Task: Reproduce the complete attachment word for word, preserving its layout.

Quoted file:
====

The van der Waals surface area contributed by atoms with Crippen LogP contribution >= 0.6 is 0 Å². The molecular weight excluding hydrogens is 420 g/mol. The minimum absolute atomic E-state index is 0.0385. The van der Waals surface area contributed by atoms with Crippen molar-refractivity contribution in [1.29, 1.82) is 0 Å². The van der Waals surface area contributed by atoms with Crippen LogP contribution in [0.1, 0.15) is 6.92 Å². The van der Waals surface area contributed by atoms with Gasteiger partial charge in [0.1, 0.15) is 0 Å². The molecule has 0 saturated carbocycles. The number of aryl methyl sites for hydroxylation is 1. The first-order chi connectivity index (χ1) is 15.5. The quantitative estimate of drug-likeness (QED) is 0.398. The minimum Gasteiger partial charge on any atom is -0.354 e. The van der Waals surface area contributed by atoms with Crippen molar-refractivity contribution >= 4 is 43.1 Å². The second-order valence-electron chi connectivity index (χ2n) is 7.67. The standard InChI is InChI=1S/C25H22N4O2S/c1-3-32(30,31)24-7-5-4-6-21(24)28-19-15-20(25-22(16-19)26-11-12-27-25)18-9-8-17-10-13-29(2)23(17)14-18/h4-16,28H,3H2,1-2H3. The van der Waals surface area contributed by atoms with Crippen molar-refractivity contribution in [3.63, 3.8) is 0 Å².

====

The van der Waals surface area contributed by atoms with Crippen LogP contribution >= 0.6 is 0 Å². The molecular weight excluding hydrogens is 420 g/mol. The minimum absolute atomic E-state index is 0.0385. The van der Waals surface area contributed by atoms with Crippen molar-refractivity contribution in [1.29, 1.82) is 0 Å². The van der Waals surface area contributed by atoms with Crippen LogP contribution in [0.1, 0.15) is 6.92 Å². The van der Waals surface area contributed by atoms with Gasteiger partial charge in [0.1, 0.15) is 0 Å². The molecule has 0 saturated carbocycles. The number of aryl methyl sites for hydroxylation is 1. The first-order chi connectivity index (χ1) is 15.5. The quantitative estimate of drug-likeness (QED) is 0.398. The minimum Gasteiger partial charge on any atom is -0.354 e. The van der Waals surface area contributed by atoms with Crippen molar-refractivity contribution >= 4 is 43.1 Å². The second-order valence-electron chi connectivity index (χ2n) is 7.67. The standard InChI is InChI=1S/C25H22N4O2S/c1-3-32(30,31)24-7-5-4-6-21(24)28-19-15-20(25-22(16-19)26-11-12-27-25)18-9-8-17-10-13-29(2)23(17)14-18/h4-16,28H,3H2,1-2H3. The van der Waals surface area contributed by atoms with Crippen molar-refractivity contribution in [3.63, 3.8) is 0 Å².